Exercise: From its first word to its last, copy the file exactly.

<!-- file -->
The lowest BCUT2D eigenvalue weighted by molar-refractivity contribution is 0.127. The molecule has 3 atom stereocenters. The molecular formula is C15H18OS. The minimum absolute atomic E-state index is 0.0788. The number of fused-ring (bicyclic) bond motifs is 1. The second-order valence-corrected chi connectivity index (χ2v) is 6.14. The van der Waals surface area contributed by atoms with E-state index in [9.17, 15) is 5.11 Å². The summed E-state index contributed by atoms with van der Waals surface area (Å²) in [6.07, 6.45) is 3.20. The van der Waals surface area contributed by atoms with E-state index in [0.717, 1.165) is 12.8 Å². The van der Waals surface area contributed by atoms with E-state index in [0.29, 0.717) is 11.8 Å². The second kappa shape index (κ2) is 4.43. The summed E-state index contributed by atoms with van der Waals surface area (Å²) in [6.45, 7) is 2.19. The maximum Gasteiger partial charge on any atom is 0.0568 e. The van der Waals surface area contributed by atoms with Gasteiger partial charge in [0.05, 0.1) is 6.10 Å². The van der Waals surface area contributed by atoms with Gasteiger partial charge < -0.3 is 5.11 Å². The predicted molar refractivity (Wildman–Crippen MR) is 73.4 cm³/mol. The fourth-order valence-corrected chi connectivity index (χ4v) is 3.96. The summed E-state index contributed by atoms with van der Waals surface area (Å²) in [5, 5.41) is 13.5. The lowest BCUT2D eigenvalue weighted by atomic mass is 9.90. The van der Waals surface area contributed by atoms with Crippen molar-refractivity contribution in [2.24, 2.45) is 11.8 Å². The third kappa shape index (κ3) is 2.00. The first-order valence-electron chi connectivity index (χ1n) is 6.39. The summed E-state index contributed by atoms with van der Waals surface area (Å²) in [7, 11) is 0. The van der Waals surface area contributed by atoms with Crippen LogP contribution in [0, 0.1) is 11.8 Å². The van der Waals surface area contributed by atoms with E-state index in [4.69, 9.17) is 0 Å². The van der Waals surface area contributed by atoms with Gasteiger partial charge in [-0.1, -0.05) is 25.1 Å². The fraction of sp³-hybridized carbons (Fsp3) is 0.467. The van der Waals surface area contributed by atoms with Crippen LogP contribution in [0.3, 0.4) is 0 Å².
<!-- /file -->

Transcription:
The lowest BCUT2D eigenvalue weighted by molar-refractivity contribution is 0.127. The molecule has 3 atom stereocenters. The molecular formula is C15H18OS. The minimum absolute atomic E-state index is 0.0788. The number of fused-ring (bicyclic) bond motifs is 1. The second-order valence-corrected chi connectivity index (χ2v) is 6.14. The van der Waals surface area contributed by atoms with E-state index in [9.17, 15) is 5.11 Å². The summed E-state index contributed by atoms with van der Waals surface area (Å²) in [6.07, 6.45) is 3.20. The van der Waals surface area contributed by atoms with E-state index in [0.717, 1.165) is 12.8 Å². The van der Waals surface area contributed by atoms with E-state index in [0.29, 0.717) is 11.8 Å². The second kappa shape index (κ2) is 4.43. The summed E-state index contributed by atoms with van der Waals surface area (Å²) in [6.45, 7) is 2.19. The maximum Gasteiger partial charge on any atom is 0.0568 e. The van der Waals surface area contributed by atoms with Gasteiger partial charge in [0.05, 0.1) is 6.10 Å². The van der Waals surface area contributed by atoms with Gasteiger partial charge < -0.3 is 5.11 Å². The predicted molar refractivity (Wildman–Crippen MR) is 73.4 cm³/mol. The fourth-order valence-corrected chi connectivity index (χ4v) is 3.96. The summed E-state index contributed by atoms with van der Waals surface area (Å²) in [5, 5.41) is 13.5. The lowest BCUT2D eigenvalue weighted by atomic mass is 9.90. The van der Waals surface area contributed by atoms with Crippen molar-refractivity contribution in [2.24, 2.45) is 11.8 Å². The third kappa shape index (κ3) is 2.00. The first-order valence-electron chi connectivity index (χ1n) is 6.39. The summed E-state index contributed by atoms with van der Waals surface area (Å²) in [7, 11) is 0. The van der Waals surface area contributed by atoms with Crippen LogP contribution in [0, 0.1) is 11.8 Å². The van der Waals surface area contributed by atoms with E-state index in [4.69, 9.17) is 0 Å². The van der Waals surface area contributed by atoms with Gasteiger partial charge in [-0.1, -0.05) is 25.1 Å². The fraction of sp³-hybridized carbons (Fsp3) is 0.467. The van der Waals surface area contributed by atoms with Crippen LogP contribution in [0.3, 0.4) is 0 Å².